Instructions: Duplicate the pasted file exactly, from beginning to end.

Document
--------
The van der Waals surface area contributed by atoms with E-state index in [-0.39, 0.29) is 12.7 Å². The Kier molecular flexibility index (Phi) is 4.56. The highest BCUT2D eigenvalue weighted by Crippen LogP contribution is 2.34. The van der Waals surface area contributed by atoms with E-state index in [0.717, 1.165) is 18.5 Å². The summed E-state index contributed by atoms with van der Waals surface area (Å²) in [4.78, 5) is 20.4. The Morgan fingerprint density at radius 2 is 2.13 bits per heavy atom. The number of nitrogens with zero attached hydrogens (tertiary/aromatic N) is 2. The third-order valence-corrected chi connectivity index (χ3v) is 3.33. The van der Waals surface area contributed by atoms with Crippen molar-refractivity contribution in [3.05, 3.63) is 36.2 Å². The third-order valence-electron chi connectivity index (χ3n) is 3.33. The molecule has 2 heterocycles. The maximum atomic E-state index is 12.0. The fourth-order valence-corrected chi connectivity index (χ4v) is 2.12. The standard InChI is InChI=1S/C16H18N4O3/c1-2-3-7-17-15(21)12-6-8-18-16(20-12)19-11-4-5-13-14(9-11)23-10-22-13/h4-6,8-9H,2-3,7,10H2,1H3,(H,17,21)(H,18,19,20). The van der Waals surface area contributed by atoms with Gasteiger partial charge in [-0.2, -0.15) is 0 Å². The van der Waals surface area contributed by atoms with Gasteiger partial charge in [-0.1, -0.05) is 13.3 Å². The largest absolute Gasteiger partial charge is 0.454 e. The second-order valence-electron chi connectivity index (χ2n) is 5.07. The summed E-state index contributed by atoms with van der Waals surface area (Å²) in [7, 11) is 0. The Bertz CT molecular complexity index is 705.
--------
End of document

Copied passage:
The van der Waals surface area contributed by atoms with E-state index in [-0.39, 0.29) is 12.7 Å². The Kier molecular flexibility index (Phi) is 4.56. The highest BCUT2D eigenvalue weighted by Crippen LogP contribution is 2.34. The van der Waals surface area contributed by atoms with E-state index in [0.717, 1.165) is 18.5 Å². The summed E-state index contributed by atoms with van der Waals surface area (Å²) in [4.78, 5) is 20.4. The Morgan fingerprint density at radius 2 is 2.13 bits per heavy atom. The number of nitrogens with zero attached hydrogens (tertiary/aromatic N) is 2. The third-order valence-corrected chi connectivity index (χ3v) is 3.33. The van der Waals surface area contributed by atoms with Crippen molar-refractivity contribution in [3.05, 3.63) is 36.2 Å². The third-order valence-electron chi connectivity index (χ3n) is 3.33. The molecule has 2 heterocycles. The maximum atomic E-state index is 12.0. The fourth-order valence-corrected chi connectivity index (χ4v) is 2.12. The standard InChI is InChI=1S/C16H18N4O3/c1-2-3-7-17-15(21)12-6-8-18-16(20-12)19-11-4-5-13-14(9-11)23-10-22-13/h4-6,8-9H,2-3,7,10H2,1H3,(H,17,21)(H,18,19,20). The van der Waals surface area contributed by atoms with Gasteiger partial charge in [-0.2, -0.15) is 0 Å². The van der Waals surface area contributed by atoms with Gasteiger partial charge in [-0.1, -0.05) is 13.3 Å². The largest absolute Gasteiger partial charge is 0.454 e. The second-order valence-electron chi connectivity index (χ2n) is 5.07. The summed E-state index contributed by atoms with van der Waals surface area (Å²) in [7, 11) is 0. The Bertz CT molecular complexity index is 705.